U.S. Credit Card Debt Keeps Climbing (Blame Higher Prices)

A new report notes a 10% increase of Americans with rising credit card debt, thanks to inflation and unexpected emergency expenses.

Financial debt is to consumers what an interception is for NFL quarterbacks – a big step backward, only on the wrong side of the financial gridiron.

Yet that’s exactly where a growing number of U.S. credit card consumers find themselves in the second half of 2022, with plastic debt a burgeoning problem.

CreditCards.com has the goods, with a new study showing 60% of U.S. credit card debtors saying they’ve been in card debt “for at least a year.” That’s up from 50% in 2021, the report noted.

Overall, nearly half of credit cardholders (48%) carry credit card debt from month to month. 40% of credit card debtors have been in debt for at least two years (up from 32% in 2021), 28% for at least 3 years and 19% for at least five years, CreditCards.com reported.

The biggest household credit card debt culprit is emergency expenses. 46% of survey takers cited an emergency/unexpected expense, including an emergency/unexpected medical bill (11%), home repair (10%), car repair (10%), or some other emergency/unexpected expense (16%), as the major reason for rising debt.

Next came daily household expenses. 24% of credit card holders said day-to-day expenses, such as groceries, child care, and utilities, have plunged them into deeper credit card debt.

“While many people are doing better, sadly, many others are doing worse this year,” said Ted Rossman, senior industry analyst at CreditCards.com. “The percentage of people who’ve been in credit card debt for at least a year increased substantially – a whopping 10 percentage points from last year.”

Inflation Popping a Big Dent in Consumer Card Debt

It’s an old refrain in 2022, but inflation is the primary reason U.S. credit card consumers are sinking deeper into debt, finance experts told TheStreet.

“In 2022, Americans have experienced the highest jump in inflation in 40 years and we have felt the pain of rising costs at the grocery store and gas stations,” said Justin Haun, financial wellbeing program manager at Lake Trust Credit Union, in Brighton, Mi. “As inflation has eroded our purchasing power, many Americans have had to rely on credit cards to cover the increased cost of living.”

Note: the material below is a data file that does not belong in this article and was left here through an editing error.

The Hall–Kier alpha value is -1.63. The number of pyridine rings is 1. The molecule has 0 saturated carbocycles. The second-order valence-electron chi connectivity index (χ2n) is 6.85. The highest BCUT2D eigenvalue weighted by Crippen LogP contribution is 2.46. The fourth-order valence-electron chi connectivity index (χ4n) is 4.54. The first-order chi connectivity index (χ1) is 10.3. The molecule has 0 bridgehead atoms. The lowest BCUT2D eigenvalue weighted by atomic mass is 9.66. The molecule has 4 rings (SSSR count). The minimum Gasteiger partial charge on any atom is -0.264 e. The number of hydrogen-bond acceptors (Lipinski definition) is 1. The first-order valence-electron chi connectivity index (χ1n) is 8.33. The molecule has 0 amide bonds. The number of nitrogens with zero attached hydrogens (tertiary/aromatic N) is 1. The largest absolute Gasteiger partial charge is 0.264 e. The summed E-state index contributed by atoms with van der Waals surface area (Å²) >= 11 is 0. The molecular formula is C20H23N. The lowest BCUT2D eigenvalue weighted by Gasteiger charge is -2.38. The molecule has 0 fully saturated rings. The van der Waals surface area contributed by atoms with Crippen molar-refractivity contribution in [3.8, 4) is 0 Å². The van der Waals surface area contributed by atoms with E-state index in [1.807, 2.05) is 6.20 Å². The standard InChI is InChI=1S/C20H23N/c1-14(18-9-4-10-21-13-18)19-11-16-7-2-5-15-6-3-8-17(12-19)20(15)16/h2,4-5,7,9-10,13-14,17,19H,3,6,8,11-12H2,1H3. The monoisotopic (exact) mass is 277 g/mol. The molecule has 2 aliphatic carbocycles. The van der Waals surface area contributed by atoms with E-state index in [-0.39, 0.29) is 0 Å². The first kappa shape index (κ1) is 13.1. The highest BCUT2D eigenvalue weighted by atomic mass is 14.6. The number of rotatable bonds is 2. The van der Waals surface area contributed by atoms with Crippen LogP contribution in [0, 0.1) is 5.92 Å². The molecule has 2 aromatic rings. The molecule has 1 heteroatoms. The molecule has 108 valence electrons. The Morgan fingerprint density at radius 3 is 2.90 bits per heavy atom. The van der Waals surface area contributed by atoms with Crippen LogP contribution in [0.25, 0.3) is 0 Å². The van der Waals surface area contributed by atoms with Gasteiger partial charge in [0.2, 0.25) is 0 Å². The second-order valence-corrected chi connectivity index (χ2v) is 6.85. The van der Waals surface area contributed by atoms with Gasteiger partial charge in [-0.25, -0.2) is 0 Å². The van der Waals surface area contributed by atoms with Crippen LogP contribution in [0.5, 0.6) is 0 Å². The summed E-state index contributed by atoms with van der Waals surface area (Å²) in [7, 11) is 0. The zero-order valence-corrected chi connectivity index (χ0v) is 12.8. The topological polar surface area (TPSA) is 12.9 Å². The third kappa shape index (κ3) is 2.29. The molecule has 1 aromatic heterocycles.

Other money management experts agree with that assessment, adding that U.S. cardholders need to be ultra-cautious going forward, as the Federal Reserve gets ready for another interest rate hike.

“As prices increase at the quickest rate over four decades, the credit card binge reflects inflation at least partly,” said Lyle Solomon, principal attorney at Oak View Law Group, in Jersey City, N.J.

The effects of inflation are visible in the high levels of consumer borrowing, Solomon told TheStreet.

“Because the Federal Reserve is aggressively increasing borrowing costs, high inflation makes it more costly to carry a credit card balance,” he said. “The Federal Reserve raised its benchmark interest rate by three-quarters of a percentage point for the second consecutive month.”

“The average credit card interest rate is 17.5%, which can go up to 18% or 18.5% depending on what the Federal Reserve does,” Solomon added. “So credit card consumers really have to pay attention.”

Watch Your Credit Card Spending Over the Holidays

To climb out of debt, Americans have to avoid overspending, although that’ll be a tough job since the holiday shopping season starts in October.

“Americans are expected to rack up more debt in the next six months,” Solomon said. “According to a LendingTree report, people racked up debt for spending on things that made them happy. So, it’s wrong to assume that Americans incurred credit card debt solely by paying medical or covering necessary expenses.”

In the next few months leading into the holidays, Americans will have more reasons to spend on things that make them happy – for the short term, at least.

“If they’re not cautious, and splurge like they’ve been doing, and the Federal Reserve increases interest rates; people will be in deep trouble at the end of the year,” Solomon said.

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